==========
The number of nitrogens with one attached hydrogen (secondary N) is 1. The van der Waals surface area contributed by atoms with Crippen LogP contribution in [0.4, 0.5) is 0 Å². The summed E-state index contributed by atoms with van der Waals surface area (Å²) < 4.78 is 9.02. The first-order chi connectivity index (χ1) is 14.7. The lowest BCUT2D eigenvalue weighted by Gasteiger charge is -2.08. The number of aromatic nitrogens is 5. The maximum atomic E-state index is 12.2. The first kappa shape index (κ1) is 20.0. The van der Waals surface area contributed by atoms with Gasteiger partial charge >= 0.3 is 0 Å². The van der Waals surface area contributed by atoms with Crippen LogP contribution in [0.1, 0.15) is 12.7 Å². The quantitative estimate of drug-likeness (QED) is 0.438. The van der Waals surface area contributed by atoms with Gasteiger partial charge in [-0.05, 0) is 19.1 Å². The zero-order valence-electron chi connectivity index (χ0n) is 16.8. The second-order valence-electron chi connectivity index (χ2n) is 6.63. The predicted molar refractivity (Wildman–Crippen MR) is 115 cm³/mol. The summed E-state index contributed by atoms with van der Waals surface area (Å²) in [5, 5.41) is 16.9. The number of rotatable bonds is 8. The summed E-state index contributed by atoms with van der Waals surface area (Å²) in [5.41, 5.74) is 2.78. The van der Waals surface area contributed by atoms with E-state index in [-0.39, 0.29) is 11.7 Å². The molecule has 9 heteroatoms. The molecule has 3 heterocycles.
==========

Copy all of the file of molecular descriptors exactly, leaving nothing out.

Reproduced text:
The number of nitrogens with one attached hydrogen (secondary N) is 1. The van der Waals surface area contributed by atoms with Crippen LogP contribution in [0.4, 0.5) is 0 Å². The summed E-state index contributed by atoms with van der Waals surface area (Å²) < 4.78 is 9.02. The first-order chi connectivity index (χ1) is 14.7. The lowest BCUT2D eigenvalue weighted by Gasteiger charge is -2.08. The number of aromatic nitrogens is 5. The maximum atomic E-state index is 12.2. The first kappa shape index (κ1) is 20.0. The van der Waals surface area contributed by atoms with Gasteiger partial charge >= 0.3 is 0 Å². The van der Waals surface area contributed by atoms with Crippen LogP contribution in [0.1, 0.15) is 12.7 Å². The quantitative estimate of drug-likeness (QED) is 0.438. The van der Waals surface area contributed by atoms with Gasteiger partial charge in [-0.05, 0) is 19.1 Å². The zero-order valence-electron chi connectivity index (χ0n) is 16.8. The second-order valence-electron chi connectivity index (χ2n) is 6.63. The predicted molar refractivity (Wildman–Crippen MR) is 115 cm³/mol. The summed E-state index contributed by atoms with van der Waals surface area (Å²) in [5, 5.41) is 16.9. The number of rotatable bonds is 8. The summed E-state index contributed by atoms with van der Waals surface area (Å²) in [5.41, 5.74) is 2.78. The van der Waals surface area contributed by atoms with E-state index in [-0.39, 0.29) is 11.7 Å². The molecule has 9 heteroatoms. The molecule has 3 heterocycles.